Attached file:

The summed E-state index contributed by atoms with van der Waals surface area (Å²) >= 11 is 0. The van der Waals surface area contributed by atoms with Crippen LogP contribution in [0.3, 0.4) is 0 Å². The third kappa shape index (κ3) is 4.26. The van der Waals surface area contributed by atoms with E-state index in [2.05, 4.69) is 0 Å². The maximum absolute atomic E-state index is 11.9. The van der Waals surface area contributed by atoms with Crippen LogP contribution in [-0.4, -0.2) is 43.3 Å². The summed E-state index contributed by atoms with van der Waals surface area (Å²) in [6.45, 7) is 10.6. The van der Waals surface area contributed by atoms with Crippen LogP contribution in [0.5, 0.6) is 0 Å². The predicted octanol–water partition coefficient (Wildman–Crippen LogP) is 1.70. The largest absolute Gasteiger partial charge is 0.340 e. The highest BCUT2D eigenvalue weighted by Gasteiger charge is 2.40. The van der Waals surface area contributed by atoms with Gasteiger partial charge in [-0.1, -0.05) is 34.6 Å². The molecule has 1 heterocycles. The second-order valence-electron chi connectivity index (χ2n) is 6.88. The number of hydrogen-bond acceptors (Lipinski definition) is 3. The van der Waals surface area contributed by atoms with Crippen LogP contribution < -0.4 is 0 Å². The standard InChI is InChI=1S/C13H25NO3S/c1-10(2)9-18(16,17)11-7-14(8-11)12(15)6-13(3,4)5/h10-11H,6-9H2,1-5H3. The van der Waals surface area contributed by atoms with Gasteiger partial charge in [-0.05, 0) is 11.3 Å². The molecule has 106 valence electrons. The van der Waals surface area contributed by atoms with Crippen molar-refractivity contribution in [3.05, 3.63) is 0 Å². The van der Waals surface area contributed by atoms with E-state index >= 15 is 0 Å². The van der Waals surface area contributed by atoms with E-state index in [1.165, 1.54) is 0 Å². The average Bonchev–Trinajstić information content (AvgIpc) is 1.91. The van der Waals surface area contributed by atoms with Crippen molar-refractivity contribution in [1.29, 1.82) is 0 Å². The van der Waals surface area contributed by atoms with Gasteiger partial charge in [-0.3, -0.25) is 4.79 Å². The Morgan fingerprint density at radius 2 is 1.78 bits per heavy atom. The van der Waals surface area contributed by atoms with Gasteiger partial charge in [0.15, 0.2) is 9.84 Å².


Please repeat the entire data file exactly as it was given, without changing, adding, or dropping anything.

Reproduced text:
The summed E-state index contributed by atoms with van der Waals surface area (Å²) >= 11 is 0. The van der Waals surface area contributed by atoms with Crippen LogP contribution in [0.3, 0.4) is 0 Å². The third kappa shape index (κ3) is 4.26. The van der Waals surface area contributed by atoms with E-state index in [2.05, 4.69) is 0 Å². The maximum absolute atomic E-state index is 11.9. The van der Waals surface area contributed by atoms with Crippen LogP contribution in [-0.4, -0.2) is 43.3 Å². The summed E-state index contributed by atoms with van der Waals surface area (Å²) in [6.45, 7) is 10.6. The van der Waals surface area contributed by atoms with Crippen LogP contribution in [0.5, 0.6) is 0 Å². The predicted octanol–water partition coefficient (Wildman–Crippen LogP) is 1.70. The largest absolute Gasteiger partial charge is 0.340 e. The highest BCUT2D eigenvalue weighted by Gasteiger charge is 2.40. The van der Waals surface area contributed by atoms with Gasteiger partial charge in [-0.1, -0.05) is 34.6 Å². The molecule has 1 heterocycles. The second-order valence-electron chi connectivity index (χ2n) is 6.88. The number of hydrogen-bond acceptors (Lipinski definition) is 3. The van der Waals surface area contributed by atoms with Crippen LogP contribution < -0.4 is 0 Å². The standard InChI is InChI=1S/C13H25NO3S/c1-10(2)9-18(16,17)11-7-14(8-11)12(15)6-13(3,4)5/h10-11H,6-9H2,1-5H3. The van der Waals surface area contributed by atoms with Gasteiger partial charge in [-0.05, 0) is 11.3 Å². The molecule has 106 valence electrons. The van der Waals surface area contributed by atoms with Crippen molar-refractivity contribution in [3.05, 3.63) is 0 Å². The van der Waals surface area contributed by atoms with E-state index >= 15 is 0 Å². The van der Waals surface area contributed by atoms with E-state index in [1.165, 1.54) is 0 Å². The average Bonchev–Trinajstić information content (AvgIpc) is 1.91. The van der Waals surface area contributed by atoms with Crippen molar-refractivity contribution in [1.29, 1.82) is 0 Å². The van der Waals surface area contributed by atoms with Gasteiger partial charge in [-0.3, -0.25) is 4.79 Å². The Morgan fingerprint density at radius 2 is 1.78 bits per heavy atom. The van der Waals surface area contributed by atoms with Gasteiger partial charge in [0.15, 0.2) is 9.84 Å².